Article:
It's time the Scots made a choice to move in a certain direction, away from a future where Scottish culture dissipates into a Greater England, and into a future where the recovery and use of the Scottish language is not merely granted but fostered, funded properly and encouraged. That way, currently monophone Scots can raise generations that can become bilingual in the language of their own Scottish heritage and also the lingua franca of the modern world, English, and know which one is really their language. Figures released this week by Highland Region show children in bilingual (Gaelic/English) education outstripping children in monolingual (English) education in a variety of subjects including maths and English (by 9.8% in English writing), and this despite the lesser quality and variety of available teaching material available in Gaelic language in comparison to English. So-called Lowland 'Scots' gets one nowhere in England, someone else's country, and reduces Scottish culture to being a subset of the dominant English culture in one's own country.

The native culture market expands significantly under Gaelic influence, creating much more work in Scotland in related industries. Time for those who whinge about seeing more Gaelic on TV or radio or in the papers or at work or at the train station to be clearly named and shamed for being the anti-Scottish agents of the Anglophone cultural agenda that they are. Time for Anglophone Scots to stop making fake tartans and start learning how to read the map of Scotland properly.

Bigotry is in the eye of the beholder and perhaps it takes one to know one. The destruction of Gaelic culture under the advance of Anglophone culture is anti-Scottish enough for me to consider it evidence of centuries of Anglophone bigotry both personal and institutional. Anglophones such as you, Andy-J3, shamelessly try to blame Gaels for most of it and absolve Anglophone culture from responsibility.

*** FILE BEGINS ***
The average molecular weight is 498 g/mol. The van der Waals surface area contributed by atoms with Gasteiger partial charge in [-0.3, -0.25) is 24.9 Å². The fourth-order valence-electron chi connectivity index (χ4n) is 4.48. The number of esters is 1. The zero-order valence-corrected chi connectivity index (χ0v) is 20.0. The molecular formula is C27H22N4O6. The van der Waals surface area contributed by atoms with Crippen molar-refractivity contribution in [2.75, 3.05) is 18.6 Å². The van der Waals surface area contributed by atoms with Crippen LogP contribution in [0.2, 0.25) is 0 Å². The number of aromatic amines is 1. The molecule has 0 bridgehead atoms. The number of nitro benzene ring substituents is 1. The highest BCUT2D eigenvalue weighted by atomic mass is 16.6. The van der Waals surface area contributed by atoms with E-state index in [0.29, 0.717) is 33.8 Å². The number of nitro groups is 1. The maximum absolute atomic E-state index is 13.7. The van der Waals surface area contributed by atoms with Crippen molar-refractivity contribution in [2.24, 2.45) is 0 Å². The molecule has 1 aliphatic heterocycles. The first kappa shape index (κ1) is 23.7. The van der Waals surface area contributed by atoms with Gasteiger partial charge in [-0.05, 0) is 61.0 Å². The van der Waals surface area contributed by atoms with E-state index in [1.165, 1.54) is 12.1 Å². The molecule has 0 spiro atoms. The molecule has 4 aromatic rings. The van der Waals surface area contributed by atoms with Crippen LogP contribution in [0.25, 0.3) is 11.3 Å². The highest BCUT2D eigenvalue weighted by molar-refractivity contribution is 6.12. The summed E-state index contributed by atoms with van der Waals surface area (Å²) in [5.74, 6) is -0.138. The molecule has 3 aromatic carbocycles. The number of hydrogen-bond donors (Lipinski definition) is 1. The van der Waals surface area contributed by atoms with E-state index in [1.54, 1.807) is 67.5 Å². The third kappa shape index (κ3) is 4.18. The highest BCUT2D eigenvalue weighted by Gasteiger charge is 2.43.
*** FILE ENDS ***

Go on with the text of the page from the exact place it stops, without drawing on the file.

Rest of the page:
'An entire section of Scottish society' which you claim are 'quite supportive' of Gaelic can hardly be supportive if they make you feel that you shouldn't speak it while they're around, and of course, they're around all the time throughout Scotland. There is a difference between tolerating something and supporting it, as any parent knows. Time Anglophone Scots started learning some Gaelic instead of tolerating it. It would make them more Scottish and would be preferable to their current ignorance and diminished condition in relation to Scottish culture. They and their ultimately Anglicising tongue are not beyond criticism, far from it.

Last edited by Calum Mac Neill; 17th October 2009 at 16:17.
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Old 17th October 2009, 22:38
Duthill Duthill is offline
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Quote:
Originally Posted by ANDY-J3 View Post
Ethnic isn't perhaps the correct word. I meant that lowland Scots have their own cultural identity and traditions and the Scots language is a part of that. I just think it smacks of parochialism and possibly bigotry for a Gaelic speaker to focus their condemnation on an entire section of Scottish society almost all of whom have some Gaelic ancestry and most of whom are actually quite supportive of Gaelic language and culture.
Yeah , you could be right there .

Your statistic is definitely not . Chances are no stat. would be in this regard.
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Old 18th October 2009, 13:09
ANDY-J3 ANDY-J3 is offline
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Originally posted by Calum Mac Neill

Saying Lowlanders have 'Anglo-Saxon influences' is like saying that Gaels have Gaelic influences. They don't have Gaelic influences, they are Gaels. Lowland 'Scots' speakers speak a form of English. If it quacks like a duck, the chances are that it is a duck.


But it is hardly credible for you to critise the "unScottish" Germanic influences on lowland language and culture while ignoring the Germanic influences on Gaelic language and culture. It's only a question of the degree of influence but Gaelic culture was shaped by Scandinavian immigrants while Lowland culture was shaped by Anglo Saxon immigrants. There is no pure Scottish, Celtic culture. Both Gaels and lowlanders have a heritage influenced by Germanic incomers.